By Michael Goldstein
By Dennis Romero
By Sarah Fenske
By Matthew Mullins
By Patrick Range McDonald
By LA Weekly
By Dennis Romero
By Simone Wilson
View more tattoos and piercings in the Body Art Expo slideshow.
Your mother. That’s who you get slapped onto your shoulder if you have a spare patch of skin and are at a loss for how to fill it. And that’s what one older gentleman at the Body Art Expo at Pomona’s Fairplex asks artist Shaun Kama of Halloween Tattoos to put on his chest, directly over his heart in black ink. Kama has just started. The guy under the needle looks pained. His mom’s face is bleeding.
Did you know that tattoos have their own convention? Over at the Fairplex bunker next door, the Reptile Super Show (“over 300 tables of rare & unique animals!”) is shutting down for the night. Frogs are being packed gently into crates. Crickets, given their stay of execution ’til morning. But the tattoo convention, the world’s largest, is only getting started.
An overwhelming tableau of illustrated flesh walks through the doors of the Body Art Expo. At Rube’s Tattoos, there is the guy with the heads of inventors on his pectorals — Albert Einstein, Benjamin Franklin ... and Mom and Dad. Awesome! But wait: He’s got the faces of mobsters down his right leg, Frankenstein on his left and dogs playing poker across his back. “I’m covering my whole body,” he says. “When there’s no more skin left, then I’ll be done.”
Other people are less sanguine about their past choices. Like the girl who, having abandoned her wanton ways, is having her tramp stamp removed. Well, not so much removed, as covered. “It’s superexpensive to have tattoos lasered off,” she says as her delicate little fairy disappears under the black top hat of a leering skeleton magician. “This is much cheaper, so I figured, why not?”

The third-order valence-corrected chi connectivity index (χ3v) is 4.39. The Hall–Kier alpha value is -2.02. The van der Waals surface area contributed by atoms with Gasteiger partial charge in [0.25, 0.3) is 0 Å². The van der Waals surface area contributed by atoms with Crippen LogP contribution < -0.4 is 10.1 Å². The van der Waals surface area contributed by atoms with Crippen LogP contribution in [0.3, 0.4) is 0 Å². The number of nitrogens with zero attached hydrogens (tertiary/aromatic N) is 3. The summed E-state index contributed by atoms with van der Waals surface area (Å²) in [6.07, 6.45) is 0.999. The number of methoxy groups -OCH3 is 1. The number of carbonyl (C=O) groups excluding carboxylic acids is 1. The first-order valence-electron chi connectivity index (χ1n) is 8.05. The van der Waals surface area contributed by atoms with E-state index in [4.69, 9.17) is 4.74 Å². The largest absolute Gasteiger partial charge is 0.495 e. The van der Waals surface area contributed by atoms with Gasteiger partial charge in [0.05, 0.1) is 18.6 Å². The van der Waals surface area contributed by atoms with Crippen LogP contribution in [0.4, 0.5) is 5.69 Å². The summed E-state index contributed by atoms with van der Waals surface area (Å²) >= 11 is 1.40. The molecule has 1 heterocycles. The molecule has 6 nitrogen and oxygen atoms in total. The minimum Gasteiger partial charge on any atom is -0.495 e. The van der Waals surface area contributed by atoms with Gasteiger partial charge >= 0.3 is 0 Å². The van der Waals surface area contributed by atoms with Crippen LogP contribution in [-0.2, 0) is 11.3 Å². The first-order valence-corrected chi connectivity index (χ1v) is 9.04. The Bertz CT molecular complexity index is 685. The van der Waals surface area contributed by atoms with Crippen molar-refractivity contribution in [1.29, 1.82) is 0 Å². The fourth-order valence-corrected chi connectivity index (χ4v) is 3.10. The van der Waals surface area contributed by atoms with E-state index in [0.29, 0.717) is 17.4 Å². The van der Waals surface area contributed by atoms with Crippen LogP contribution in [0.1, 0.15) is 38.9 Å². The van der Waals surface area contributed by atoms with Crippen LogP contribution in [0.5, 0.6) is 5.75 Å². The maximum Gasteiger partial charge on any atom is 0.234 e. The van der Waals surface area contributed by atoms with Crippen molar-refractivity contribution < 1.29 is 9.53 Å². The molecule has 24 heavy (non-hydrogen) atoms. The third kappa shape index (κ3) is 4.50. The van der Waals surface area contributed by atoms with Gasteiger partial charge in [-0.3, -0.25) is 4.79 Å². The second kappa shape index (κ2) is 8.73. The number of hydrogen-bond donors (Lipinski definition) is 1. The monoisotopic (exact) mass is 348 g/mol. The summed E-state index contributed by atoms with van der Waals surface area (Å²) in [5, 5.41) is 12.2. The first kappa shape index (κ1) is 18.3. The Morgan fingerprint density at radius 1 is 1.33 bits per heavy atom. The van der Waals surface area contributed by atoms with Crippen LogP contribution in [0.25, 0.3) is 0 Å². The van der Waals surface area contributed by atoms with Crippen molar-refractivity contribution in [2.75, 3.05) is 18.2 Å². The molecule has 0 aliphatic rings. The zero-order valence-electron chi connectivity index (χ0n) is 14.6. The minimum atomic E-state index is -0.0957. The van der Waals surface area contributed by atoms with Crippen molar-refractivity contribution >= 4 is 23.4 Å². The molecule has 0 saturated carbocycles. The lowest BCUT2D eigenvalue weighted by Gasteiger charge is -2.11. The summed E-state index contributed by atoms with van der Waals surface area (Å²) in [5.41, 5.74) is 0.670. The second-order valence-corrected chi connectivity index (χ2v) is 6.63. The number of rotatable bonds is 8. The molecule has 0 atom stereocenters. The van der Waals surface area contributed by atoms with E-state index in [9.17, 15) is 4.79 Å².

First law of tattoo physics: For every “why don’t I?” there is an equal and opposite number of “why did I?” Consequently, some parlors specialize in the transmogrification of a regrettable “before” into an acceptable, often incongruous “after.” Like the guy who had his very scary swastika tattoo deftly redrawn into a very scary grinning devil skull. The tattoo parlor won an award for that one: No. 1 Cover-up in Las Vegas.
Speaking of skulls, what’s with the cute girls and evil skulls? Schools of these girls roam the floor, hooked onto the arms of yakuza types, cholo types, gangbanger types, emo-rocker types and vaguely undefinable make-your-dermatologist-father-cry no-goodnik types. They recline like lovers, like the Grim Reaper’s odalisques on folding tables. Honestly, you can’t get out of the place without being tempted by the prospect of an exquisite Chinese dragon crawling up your back, or a koi fish or butterfly or a dagger or two.
Oh well. At least the sound of the buzzing tattoo needles is soothing.
Those who are getting into the piercing side of things will surely need a bit of soothing. “Dermal anchors are the No. 1 piercing right now,” says the lady at the Texas Ink Tattoo booth, as she flips through some photos from Pain magazine. FYI, microdermal anchors are subtle pimple-sized studs that screw into your skin. Chris Saint of Hollywood’s Ink Kandy can implant them in your wrist, sternum, fingertips, in between your shoulder blades — wherever — in the arrangement of star constellations, or squiggly worms and such. “Creatively, you can really go crazy with these,” he says as he affixes a single diamond pinpoint smack-dab into a girl’s thigh, much to her onlookers’ discomfort.
Looks great. Sounds painful. And isn’t that always the story. But not nearly as painful as permanent subdermal corsets laced with ribbon. Who comes up with this stuff? Satan?
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